Teacher teams lead turnarounds

One great teacher can’t save a school. But teams of good teachers are turning around troubled schools in Boston, reports Education Week. Specially recruited Teacher Turnaround Teams (T3) make up a quarter of the staff at the pilot schools, where they serve as education leaders.

T3 participants must have at least three years of classroom experience, and they must complete a rigorous interview process and provide evidence of past success in improving learning. The current crop of recruits averages nine years in the classroom.

Brian Denitzio, a 6th grade English teacher at Orchard Gardens, said he was drawn to the program by the appeal of working alongside other high-performing colleagues. “I really enjoy the feeling of being surrounded by other strong teachers,” he said. “I feel like I’m going to get so much better.”

T3 teachers say they applied for leadership opportunities and the chance to be part of a strong team. They also receive a $6,000 bonus.

The T3 teachers run weekly grade-level or subject-level meetings where teachers discuss how to improve teaching.

Each of the three turnaround schools also has a special T3 coach who attends all the teams’ meetings and helps them work through roadblocks, such as when a number of students struggle on a concept or skill.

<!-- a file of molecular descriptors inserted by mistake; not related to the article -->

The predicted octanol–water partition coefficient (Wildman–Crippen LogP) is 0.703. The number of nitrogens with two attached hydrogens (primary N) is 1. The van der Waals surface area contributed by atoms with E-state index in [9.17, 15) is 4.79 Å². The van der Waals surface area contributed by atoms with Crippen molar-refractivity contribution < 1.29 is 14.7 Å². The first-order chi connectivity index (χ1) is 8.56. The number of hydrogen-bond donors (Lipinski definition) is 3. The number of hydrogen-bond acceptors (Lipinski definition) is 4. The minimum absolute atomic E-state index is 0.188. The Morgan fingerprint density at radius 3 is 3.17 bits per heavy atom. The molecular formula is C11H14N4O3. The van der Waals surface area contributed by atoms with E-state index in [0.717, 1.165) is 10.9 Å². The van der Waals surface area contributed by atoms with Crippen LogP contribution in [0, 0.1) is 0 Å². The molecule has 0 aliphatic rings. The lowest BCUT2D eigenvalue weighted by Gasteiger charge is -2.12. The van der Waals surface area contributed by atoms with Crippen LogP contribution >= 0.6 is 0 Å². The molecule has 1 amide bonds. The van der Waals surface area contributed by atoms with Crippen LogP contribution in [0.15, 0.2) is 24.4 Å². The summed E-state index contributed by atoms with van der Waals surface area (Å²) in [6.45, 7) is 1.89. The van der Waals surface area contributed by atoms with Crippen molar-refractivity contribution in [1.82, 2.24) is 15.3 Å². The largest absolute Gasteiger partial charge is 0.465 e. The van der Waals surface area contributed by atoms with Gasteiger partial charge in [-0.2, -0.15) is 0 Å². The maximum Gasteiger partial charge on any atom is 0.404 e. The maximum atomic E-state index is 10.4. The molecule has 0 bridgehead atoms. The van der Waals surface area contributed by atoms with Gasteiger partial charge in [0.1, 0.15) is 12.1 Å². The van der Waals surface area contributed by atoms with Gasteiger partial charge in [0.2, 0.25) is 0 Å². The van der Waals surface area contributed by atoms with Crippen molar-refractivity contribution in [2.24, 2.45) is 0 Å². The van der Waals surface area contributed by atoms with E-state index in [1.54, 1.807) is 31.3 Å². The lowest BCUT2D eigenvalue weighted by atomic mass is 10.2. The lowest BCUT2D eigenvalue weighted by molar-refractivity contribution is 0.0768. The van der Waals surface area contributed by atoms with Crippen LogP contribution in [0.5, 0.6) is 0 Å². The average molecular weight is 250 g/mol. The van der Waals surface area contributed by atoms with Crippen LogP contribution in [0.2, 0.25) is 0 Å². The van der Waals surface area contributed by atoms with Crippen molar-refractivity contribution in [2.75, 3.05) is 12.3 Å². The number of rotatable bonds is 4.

Because all the T3 teachers have had past success, “they have a vision of what it looks like when students and classes are operating at a high level,” said Lisa R. Lineweaver, who serves as the T3 coach at Blackstone. “When we haven’t seen the gains we want, how do we respond?”

The three T3 schools have made significant academic progress this year.

There are few turnaround success stories, notes Education Gadfly Weekly.

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  1. You know, some of the problems with schools is the need administrators feel to bring in outside “experts”. They really don’t trust teachers to know or figure out what is needed. For all the talk about “empowerment” of teachers, everything they do seems aimed at keeping them from exercising their professional judgement.

  2. The problem is that in urban districts, you pretty much end up with two types of people: 1) devoted missionary-types; 2) those who can’t get hired anywhere else. There is also the combination of enough clueless administrators to bork everything up and enough lousy teachers to make the rest of us look bad.

    It’s natural to look at a dysfunctional situation and assume that you need outside help; after all, if those inside knew what they were doing the situation wouldn’t be as dire. What people don’t realize, is that those who know what needs to be done often do not have the authority to do it.

    The fact that teams of teachers are able to turn these schools around has to rank among the largest “Well, duh!” moments in history.